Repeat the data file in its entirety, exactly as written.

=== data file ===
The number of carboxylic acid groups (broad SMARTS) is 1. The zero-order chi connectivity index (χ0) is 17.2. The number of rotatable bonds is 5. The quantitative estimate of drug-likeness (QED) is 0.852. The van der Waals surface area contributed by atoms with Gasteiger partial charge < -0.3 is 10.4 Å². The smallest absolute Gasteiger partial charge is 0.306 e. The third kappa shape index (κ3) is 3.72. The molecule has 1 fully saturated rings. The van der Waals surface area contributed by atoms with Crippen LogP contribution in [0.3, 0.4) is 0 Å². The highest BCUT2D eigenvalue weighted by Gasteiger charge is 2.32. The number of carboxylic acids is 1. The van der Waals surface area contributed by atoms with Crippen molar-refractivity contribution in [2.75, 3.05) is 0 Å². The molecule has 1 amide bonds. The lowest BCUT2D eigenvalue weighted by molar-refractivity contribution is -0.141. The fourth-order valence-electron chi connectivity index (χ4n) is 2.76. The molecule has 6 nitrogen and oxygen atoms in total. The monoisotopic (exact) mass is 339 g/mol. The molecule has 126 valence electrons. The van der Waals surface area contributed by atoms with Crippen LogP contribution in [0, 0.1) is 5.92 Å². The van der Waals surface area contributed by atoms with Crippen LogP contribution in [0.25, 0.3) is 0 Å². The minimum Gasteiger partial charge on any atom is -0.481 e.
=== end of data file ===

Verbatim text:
The number of carboxylic acid groups (broad SMARTS) is 1. The zero-order chi connectivity index (χ0) is 17.2. The number of rotatable bonds is 5. The quantitative estimate of drug-likeness (QED) is 0.852. The van der Waals surface area contributed by atoms with Gasteiger partial charge < -0.3 is 10.4 Å². The smallest absolute Gasteiger partial charge is 0.306 e. The third kappa shape index (κ3) is 3.72. The molecule has 1 fully saturated rings. The van der Waals surface area contributed by atoms with Crippen LogP contribution in [0.3, 0.4) is 0 Å². The highest BCUT2D eigenvalue weighted by Gasteiger charge is 2.32. The number of carboxylic acids is 1. The van der Waals surface area contributed by atoms with Crippen molar-refractivity contribution in [2.75, 3.05) is 0 Å². The molecule has 1 amide bonds. The lowest BCUT2D eigenvalue weighted by molar-refractivity contribution is -0.141. The fourth-order valence-electron chi connectivity index (χ4n) is 2.76. The molecule has 6 nitrogen and oxygen atoms in total. The monoisotopic (exact) mass is 339 g/mol. The molecule has 126 valence electrons. The van der Waals surface area contributed by atoms with Crippen LogP contribution in [0, 0.1) is 5.92 Å². The van der Waals surface area contributed by atoms with Crippen LogP contribution in [0.25, 0.3) is 0 Å². The minimum Gasteiger partial charge on any atom is -0.481 e.